Welcome to a Load of Old Billhooks

The billhook has been used in England, and throughout most of Europe, for over two thousand years. Tools dating from the Roman occupation of Britain have been found on sites in Wiltshire, Somerset and Essex. These
are very similar in shape to those still in use today, and are believed to have been used for similar purposes.


The billhook is mainly used for cutting and splitting green wood obtained from saplings, usually grown in coppices. The most commonly used woods are hazel, willow, ash and chestnut; all of which split easily when green and can be easily bent by hand into shape. When allowed to dry in use the article made will often have an expected working life in excess of ten years.


Typical woodland, or  coppice, crafts which use the billhook, in gathering, cutting to size, splitting or trimming the sapling, are: Hurdle making, Spar making ( spars or 'broches' are used for holding down  thatch ), Besom broom making and Basket making. The tool was also widely used for cutting the faggots burned in bread ovens, and in hedge laying. Here the living  wood is trimmed and then partially cut through and bent, or laid, parallel, or at a low angle, to the ground where it will reshoot, providing a renewable  stockproof fence. This is still widely carried out in the middle of England, and also in parts of Wales. They  were also often used for tree pruning, especially the removal of small side branches.


The large variety of shapes and types of billhook are believed to reflect the needs of the individual villages of agricultural England prior to the Industrial Revolution. Originally, tools would have been made by the local blacksmith for use in a small locality. Later, small edge tool works were set up, e.g. on the edges of Dartmoor and the Mendips, where first hand and later water powered forges produced tools for a wider area. Post 1800, larger industrial centres competed with the smaller manufacturers, but in order to attract the trade they had to produce a wide range of regional varieties. Some of the Sheffield trade catalogues of the Victorian era show over 120 regional variations, often obtainable in a range of sizes from 6" to 12" in length.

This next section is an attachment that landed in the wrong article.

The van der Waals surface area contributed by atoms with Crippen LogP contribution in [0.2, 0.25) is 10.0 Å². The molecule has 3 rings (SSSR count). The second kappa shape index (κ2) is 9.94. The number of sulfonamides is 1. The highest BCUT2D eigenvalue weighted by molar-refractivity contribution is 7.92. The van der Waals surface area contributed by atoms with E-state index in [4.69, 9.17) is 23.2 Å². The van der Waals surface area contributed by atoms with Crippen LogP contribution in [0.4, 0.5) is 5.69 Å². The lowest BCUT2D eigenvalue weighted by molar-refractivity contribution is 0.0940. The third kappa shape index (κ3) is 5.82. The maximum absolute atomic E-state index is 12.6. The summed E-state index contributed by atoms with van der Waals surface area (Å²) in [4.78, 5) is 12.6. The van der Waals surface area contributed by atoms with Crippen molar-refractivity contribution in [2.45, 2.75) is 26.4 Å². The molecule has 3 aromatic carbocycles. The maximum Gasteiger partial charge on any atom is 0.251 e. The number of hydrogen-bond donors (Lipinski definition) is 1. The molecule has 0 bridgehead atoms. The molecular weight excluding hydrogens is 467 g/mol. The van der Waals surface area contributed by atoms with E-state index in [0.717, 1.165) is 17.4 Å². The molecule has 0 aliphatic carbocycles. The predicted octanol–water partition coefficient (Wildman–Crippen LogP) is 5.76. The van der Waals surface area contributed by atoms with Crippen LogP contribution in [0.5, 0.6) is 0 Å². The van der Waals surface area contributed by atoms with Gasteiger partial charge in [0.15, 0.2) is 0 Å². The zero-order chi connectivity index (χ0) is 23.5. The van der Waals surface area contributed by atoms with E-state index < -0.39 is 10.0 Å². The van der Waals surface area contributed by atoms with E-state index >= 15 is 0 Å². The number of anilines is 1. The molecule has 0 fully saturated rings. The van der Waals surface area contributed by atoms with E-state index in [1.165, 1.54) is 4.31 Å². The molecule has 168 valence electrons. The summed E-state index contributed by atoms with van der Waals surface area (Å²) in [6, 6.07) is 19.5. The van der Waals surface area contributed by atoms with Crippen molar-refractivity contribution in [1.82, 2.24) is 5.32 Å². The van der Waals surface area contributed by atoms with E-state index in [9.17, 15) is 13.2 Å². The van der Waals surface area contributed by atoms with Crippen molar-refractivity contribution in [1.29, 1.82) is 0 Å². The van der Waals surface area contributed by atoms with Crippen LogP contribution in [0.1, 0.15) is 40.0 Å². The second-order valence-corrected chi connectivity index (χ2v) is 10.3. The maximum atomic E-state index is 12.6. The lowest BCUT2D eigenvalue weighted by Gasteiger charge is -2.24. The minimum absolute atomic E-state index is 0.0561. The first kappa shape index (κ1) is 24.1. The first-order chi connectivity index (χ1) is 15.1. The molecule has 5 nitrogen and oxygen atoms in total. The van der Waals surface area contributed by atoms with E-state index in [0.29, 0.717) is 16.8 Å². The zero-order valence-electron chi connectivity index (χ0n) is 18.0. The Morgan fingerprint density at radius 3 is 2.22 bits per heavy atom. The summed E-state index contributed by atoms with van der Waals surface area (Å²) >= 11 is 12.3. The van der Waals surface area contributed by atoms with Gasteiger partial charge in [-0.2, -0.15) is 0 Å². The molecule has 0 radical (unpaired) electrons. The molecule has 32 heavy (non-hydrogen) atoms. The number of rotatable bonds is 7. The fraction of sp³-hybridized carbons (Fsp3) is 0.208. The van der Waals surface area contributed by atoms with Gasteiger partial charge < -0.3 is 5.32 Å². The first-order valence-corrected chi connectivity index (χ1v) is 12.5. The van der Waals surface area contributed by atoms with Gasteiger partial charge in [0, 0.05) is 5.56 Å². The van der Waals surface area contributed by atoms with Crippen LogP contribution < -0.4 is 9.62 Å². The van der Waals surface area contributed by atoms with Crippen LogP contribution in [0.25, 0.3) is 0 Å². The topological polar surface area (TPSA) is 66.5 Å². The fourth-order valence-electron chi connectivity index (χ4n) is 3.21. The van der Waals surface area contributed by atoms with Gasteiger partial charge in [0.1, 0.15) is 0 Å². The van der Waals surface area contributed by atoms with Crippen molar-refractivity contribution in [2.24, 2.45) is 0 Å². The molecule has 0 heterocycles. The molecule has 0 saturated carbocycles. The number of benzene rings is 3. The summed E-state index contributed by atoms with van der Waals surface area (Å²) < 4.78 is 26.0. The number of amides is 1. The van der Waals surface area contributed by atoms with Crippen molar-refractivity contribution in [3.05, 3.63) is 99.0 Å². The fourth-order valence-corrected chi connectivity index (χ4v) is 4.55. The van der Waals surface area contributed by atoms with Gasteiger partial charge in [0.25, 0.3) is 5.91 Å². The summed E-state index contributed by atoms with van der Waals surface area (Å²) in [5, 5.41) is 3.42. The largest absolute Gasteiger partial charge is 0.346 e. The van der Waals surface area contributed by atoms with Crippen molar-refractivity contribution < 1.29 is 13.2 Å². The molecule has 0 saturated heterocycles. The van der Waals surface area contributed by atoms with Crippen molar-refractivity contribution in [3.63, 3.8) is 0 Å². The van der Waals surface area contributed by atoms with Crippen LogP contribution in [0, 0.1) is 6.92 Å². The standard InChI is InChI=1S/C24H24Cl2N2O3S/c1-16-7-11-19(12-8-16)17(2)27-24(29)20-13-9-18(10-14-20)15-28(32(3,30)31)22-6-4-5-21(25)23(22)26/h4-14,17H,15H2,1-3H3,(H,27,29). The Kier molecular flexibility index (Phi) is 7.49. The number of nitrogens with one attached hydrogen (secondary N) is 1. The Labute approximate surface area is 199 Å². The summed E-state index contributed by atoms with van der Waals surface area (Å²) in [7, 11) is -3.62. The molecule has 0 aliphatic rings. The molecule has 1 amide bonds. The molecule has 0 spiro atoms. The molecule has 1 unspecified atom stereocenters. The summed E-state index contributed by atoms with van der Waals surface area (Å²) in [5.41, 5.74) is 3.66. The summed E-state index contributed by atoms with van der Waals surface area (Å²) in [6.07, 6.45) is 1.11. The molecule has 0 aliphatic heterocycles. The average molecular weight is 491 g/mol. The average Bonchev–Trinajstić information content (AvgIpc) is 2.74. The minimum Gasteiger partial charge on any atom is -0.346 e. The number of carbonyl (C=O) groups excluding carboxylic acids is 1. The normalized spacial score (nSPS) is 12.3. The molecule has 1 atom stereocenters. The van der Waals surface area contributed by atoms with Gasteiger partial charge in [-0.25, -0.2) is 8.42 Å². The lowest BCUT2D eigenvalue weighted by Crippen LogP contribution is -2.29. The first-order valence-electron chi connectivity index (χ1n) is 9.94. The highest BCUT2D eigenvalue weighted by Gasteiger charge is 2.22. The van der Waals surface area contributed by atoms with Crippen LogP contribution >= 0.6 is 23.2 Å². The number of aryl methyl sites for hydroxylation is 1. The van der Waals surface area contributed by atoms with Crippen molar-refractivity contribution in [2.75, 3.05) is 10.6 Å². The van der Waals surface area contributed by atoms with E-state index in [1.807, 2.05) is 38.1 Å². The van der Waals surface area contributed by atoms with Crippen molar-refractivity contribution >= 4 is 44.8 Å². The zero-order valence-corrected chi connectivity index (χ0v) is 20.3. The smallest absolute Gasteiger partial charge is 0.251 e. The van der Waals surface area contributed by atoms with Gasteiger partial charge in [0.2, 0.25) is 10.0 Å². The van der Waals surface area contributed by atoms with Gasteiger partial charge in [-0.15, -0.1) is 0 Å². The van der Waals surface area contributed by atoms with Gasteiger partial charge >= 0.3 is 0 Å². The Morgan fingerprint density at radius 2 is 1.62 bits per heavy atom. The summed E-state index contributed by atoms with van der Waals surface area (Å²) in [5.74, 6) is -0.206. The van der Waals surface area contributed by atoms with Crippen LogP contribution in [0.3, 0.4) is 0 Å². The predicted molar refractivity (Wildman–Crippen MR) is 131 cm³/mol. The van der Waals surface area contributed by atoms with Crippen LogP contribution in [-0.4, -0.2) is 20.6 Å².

Many millions of billhook have been made, and as recently as the 1960's manufacturers offered a range of 20 to 50 different shapes. Today, there are only a few makers left, and the range is more limited. However, with an increase in traditional craft activity,  and with conservation use, the billhook is showing signs of becoming more popular. At one time every household in rural England would possess at least one, and many were used in cities for splitting kindling wood. They are still commonly available and widely used in the rural areas of Europe.


The collection, A Load of Old Billhooks, was started in the early 1980's with the intent of preserving a part of our rural and industrial heritage that was fast disappearing. The collection is privately owned and currently has a total of several thousand tools, including over six thousand billhooks. Examples of most of the regional styles can be seen and most English manufacturers are represented. However, there is still much research to be carried out and new finds are being made every week. Additions to the collection are gratefully received and will be are fully restored and preserved  for the enjoyment of future generations.